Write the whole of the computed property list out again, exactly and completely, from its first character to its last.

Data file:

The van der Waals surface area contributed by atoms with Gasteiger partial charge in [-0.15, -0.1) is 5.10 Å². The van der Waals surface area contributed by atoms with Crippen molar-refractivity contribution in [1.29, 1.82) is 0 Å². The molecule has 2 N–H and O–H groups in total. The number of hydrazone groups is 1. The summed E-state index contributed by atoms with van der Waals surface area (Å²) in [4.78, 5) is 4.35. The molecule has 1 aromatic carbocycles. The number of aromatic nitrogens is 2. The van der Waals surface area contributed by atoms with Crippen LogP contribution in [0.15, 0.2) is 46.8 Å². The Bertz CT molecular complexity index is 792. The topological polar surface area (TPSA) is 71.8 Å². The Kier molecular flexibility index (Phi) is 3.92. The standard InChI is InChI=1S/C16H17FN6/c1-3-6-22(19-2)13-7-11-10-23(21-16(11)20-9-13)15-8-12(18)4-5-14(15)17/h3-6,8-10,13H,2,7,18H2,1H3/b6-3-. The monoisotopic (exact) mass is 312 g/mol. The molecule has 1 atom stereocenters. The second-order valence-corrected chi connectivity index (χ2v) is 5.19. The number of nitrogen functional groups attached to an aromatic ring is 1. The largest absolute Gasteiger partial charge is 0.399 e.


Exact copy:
The van der Waals surface area contributed by atoms with Gasteiger partial charge in [-0.15, -0.1) is 5.10 Å². The van der Waals surface area contributed by atoms with Crippen molar-refractivity contribution in [1.29, 1.82) is 0 Å². The molecule has 2 N–H and O–H groups in total. The number of hydrazone groups is 1. The summed E-state index contributed by atoms with van der Waals surface area (Å²) in [4.78, 5) is 4.35. The molecule has 1 aromatic carbocycles. The number of aromatic nitrogens is 2. The van der Waals surface area contributed by atoms with Crippen LogP contribution in [0.15, 0.2) is 46.8 Å². The Bertz CT molecular complexity index is 792. The topological polar surface area (TPSA) is 71.8 Å². The Kier molecular flexibility index (Phi) is 3.92. The standard InChI is InChI=1S/C16H17FN6/c1-3-6-22(19-2)13-7-11-10-23(21-16(11)20-9-13)15-8-12(18)4-5-14(15)17/h3-6,8-10,13H,2,7,18H2,1H3/b6-3-. The monoisotopic (exact) mass is 312 g/mol. The molecule has 1 atom stereocenters. The second-order valence-corrected chi connectivity index (χ2v) is 5.19. The number of nitrogen functional groups attached to an aromatic ring is 1. The largest absolute Gasteiger partial charge is 0.399 e.